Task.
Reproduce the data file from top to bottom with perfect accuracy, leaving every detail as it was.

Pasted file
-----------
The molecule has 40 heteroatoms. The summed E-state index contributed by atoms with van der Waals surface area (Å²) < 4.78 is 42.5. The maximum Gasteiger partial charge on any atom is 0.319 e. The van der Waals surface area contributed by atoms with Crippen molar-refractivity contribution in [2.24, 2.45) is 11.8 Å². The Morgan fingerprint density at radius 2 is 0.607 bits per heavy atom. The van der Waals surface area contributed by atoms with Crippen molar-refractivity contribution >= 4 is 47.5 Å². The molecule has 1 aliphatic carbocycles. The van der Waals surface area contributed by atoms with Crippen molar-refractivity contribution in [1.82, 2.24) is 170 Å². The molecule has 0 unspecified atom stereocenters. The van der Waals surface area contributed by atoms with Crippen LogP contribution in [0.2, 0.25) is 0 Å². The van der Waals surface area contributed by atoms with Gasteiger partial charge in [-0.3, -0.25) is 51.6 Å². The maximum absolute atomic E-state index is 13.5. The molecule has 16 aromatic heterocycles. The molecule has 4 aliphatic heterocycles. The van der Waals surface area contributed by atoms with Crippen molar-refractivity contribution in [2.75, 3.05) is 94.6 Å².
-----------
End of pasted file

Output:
The molecule has 40 heteroatoms. The summed E-state index contributed by atoms with van der Waals surface area (Å²) < 4.78 is 42.5. The maximum Gasteiger partial charge on any atom is 0.319 e. The van der Waals surface area contributed by atoms with Crippen molar-refractivity contribution in [2.24, 2.45) is 11.8 Å². The Morgan fingerprint density at radius 2 is 0.607 bits per heavy atom. The van der Waals surface area contributed by atoms with Crippen molar-refractivity contribution >= 4 is 47.5 Å². The molecule has 1 aliphatic carbocycles. The van der Waals surface area contributed by atoms with Crippen molar-refractivity contribution in [1.82, 2.24) is 170 Å². The molecule has 0 unspecified atom stereocenters. The van der Waals surface area contributed by atoms with Crippen LogP contribution in [0.2, 0.25) is 0 Å². The van der Waals surface area contributed by atoms with Gasteiger partial charge in [-0.3, -0.25) is 51.6 Å². The maximum absolute atomic E-state index is 13.5. The molecule has 16 aromatic heterocycles. The molecule has 4 aliphatic heterocycles. The van der Waals surface area contributed by atoms with Crippen molar-refractivity contribution in [2.75, 3.05) is 94.6 Å².